MRS. DARLING (gripping her for ever). Certainly not. I have got you home again, and I mean to keep you.

WENDY. But he does so need a mother.

MRS. DARLING. So do you, my love.

PETER. Oh, all right.

MRS. DARLING (magnanimously). But, Peter, I shall let her go to you once a year for a week to do your spring cleaning.

(WENDY revels in this, but PETER, who has no notion what a spring cleaning is, waves a rather careless thanks.)

MRS. DARLING. Say good-night, Wendy.

WENDY. I couldn’t go down just for a minute?


WENDY. Good-night, Peter!

PETER. Good-night, Wendy!

WENDY. Peter, you won’t forget me, will you, before spring-cleaning time comes?

(There is no answer, for he is already soaring high. For a moment after he is gone we still hear the pipes. MRS. DARLING closes and bars the window.)

We are dreaming now of the Never Land a year later. It is bed-time on the island, and the blind goes up to the whispers of the lovely Never music. The blue haze that makes the wood below magical by day comes up to the tree-tops to sleep, and through it we see numberless nests all lit up, fairies and birds quarrelling for possession, others flying around just for the fun of the thing and perhaps making bets about where the little house will appear to-night. It always comes and snuggles on some tree-top, but you can never be sure which; here it is again, you see John’s hat first as up comes the house so softly that it knocks some gossips off their perch. When it has settled comfortably it lights up, and out come Peter and Wendy.

Wendy looks a little older, but Peter is just the same. She is cloaked for a journey, and a sad confession must be made about her; she flies so badly now that she has to use a broomstick.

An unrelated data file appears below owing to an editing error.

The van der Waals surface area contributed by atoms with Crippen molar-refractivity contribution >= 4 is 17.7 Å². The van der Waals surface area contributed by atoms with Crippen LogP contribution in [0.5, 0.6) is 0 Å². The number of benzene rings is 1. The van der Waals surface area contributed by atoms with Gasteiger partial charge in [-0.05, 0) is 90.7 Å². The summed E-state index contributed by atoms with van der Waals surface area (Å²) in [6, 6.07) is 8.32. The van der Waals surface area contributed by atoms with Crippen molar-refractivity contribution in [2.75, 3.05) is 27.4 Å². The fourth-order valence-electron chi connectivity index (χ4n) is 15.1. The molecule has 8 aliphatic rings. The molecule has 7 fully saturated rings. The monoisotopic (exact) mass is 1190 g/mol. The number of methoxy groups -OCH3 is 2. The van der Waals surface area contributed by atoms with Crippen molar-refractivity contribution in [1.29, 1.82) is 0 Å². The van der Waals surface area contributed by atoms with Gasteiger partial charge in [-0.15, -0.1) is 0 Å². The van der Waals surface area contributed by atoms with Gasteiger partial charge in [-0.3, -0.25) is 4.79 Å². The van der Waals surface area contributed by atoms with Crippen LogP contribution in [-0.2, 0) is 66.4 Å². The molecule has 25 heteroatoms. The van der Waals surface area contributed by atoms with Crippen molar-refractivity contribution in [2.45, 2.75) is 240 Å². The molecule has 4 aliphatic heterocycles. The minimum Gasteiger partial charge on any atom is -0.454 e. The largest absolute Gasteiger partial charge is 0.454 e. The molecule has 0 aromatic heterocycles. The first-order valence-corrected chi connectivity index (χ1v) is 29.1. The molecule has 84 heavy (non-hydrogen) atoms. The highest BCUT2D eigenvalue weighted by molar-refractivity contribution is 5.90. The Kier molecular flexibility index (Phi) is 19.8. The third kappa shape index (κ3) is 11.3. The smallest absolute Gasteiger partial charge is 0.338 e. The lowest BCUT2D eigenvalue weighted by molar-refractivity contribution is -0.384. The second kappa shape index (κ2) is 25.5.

WENDY (who knows better this time than to be demonstrative at partings). Well, good-bye, Peter; and remember not to bite your nails.

PETER. Good-bye, Wendy.

WENDY. I’ll tell mother all about the spring cleaning and the house.

PETER (who sometimes forgets that she has been here before). You do like the house?

WENDY. Of course it is small. But most people of our size wouldn’t have a house at all. (She should not have mentioned size, for he has already expressed displeasure at her growth. Another thing, one he has scarcely noticed, though it disturbs her, is that she does not see him quite so clearly now as she used to do.) When you come for me next year, Peter—you will come, won’t you?

PETER. Yes. (Gloating) To hear stories about me!

WENDY. It is so queer that the stories you like best should be the ones about yourself.

PETER (touchy). Well, then?

WENDY. Fancy your forgetting the lost boys, and even Captain Hook!

PETER. Well, then?

WENDY. I haven’t seen Tink this time.


WENDY. Oh dear! I suppose it is because you have so many adventures.

PETER (relieved). ‘Course it is.

WENDY. If another little girl—if one younger than I am&—(She can’t go on.) Oh, Peter, how I wish I could take you up and squdge you! (He draws back.) Yes, I know. (She gets astride her broomstick.) Home! (It carries her from him over the tree-tops.

In a sort of way he understands what she means by ‘Yes,I know,’ but in most sorts of ways he doesn’t. It has something to do with the riddle of his being. If hecould get the hang of the thing his cry might become ‘To live would be an awfully big adventure!’ but he can never quite get the hang of it, and so no one is as gay as he. With rapturous face he produces his pipes, and the Never birds and the fairies gather closer, till the roof of the little house is so thick with his admirers that some of them fall down the chimney. He plays on and on till we wake up.)


Peter Pan Play by James Matthew Barrie

Pages: 1 2 3 4 5 6 7